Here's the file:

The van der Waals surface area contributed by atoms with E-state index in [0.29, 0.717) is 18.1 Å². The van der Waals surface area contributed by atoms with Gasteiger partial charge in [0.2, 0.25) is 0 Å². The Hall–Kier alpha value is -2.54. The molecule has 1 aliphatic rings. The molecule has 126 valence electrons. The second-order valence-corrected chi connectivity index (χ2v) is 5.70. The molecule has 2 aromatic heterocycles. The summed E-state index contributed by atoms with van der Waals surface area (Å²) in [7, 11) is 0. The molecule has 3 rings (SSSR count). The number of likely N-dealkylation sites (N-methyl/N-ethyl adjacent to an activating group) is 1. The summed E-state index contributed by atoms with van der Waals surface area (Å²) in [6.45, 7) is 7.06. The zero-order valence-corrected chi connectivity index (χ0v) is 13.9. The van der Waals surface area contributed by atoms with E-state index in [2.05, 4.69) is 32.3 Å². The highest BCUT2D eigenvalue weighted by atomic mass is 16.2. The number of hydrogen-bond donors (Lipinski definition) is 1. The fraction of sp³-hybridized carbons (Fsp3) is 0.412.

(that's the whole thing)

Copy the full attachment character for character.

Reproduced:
The van der Waals surface area contributed by atoms with E-state index in [0.29, 0.717) is 18.1 Å². The van der Waals surface area contributed by atoms with Gasteiger partial charge in [0.2, 0.25) is 0 Å². The Hall–Kier alpha value is -2.54. The molecule has 1 aliphatic rings. The molecule has 126 valence electrons. The second-order valence-corrected chi connectivity index (χ2v) is 5.70. The molecule has 2 aromatic heterocycles. The summed E-state index contributed by atoms with van der Waals surface area (Å²) in [7, 11) is 0. The molecule has 3 rings (SSSR count). The number of likely N-dealkylation sites (N-methyl/N-ethyl adjacent to an activating group) is 1. The summed E-state index contributed by atoms with van der Waals surface area (Å²) in [6.45, 7) is 7.06. The zero-order valence-corrected chi connectivity index (χ0v) is 13.9. The van der Waals surface area contributed by atoms with E-state index in [2.05, 4.69) is 32.3 Å². The highest BCUT2D eigenvalue weighted by atomic mass is 16.2. The number of hydrogen-bond donors (Lipinski definition) is 1. The fraction of sp³-hybridized carbons (Fsp3) is 0.412.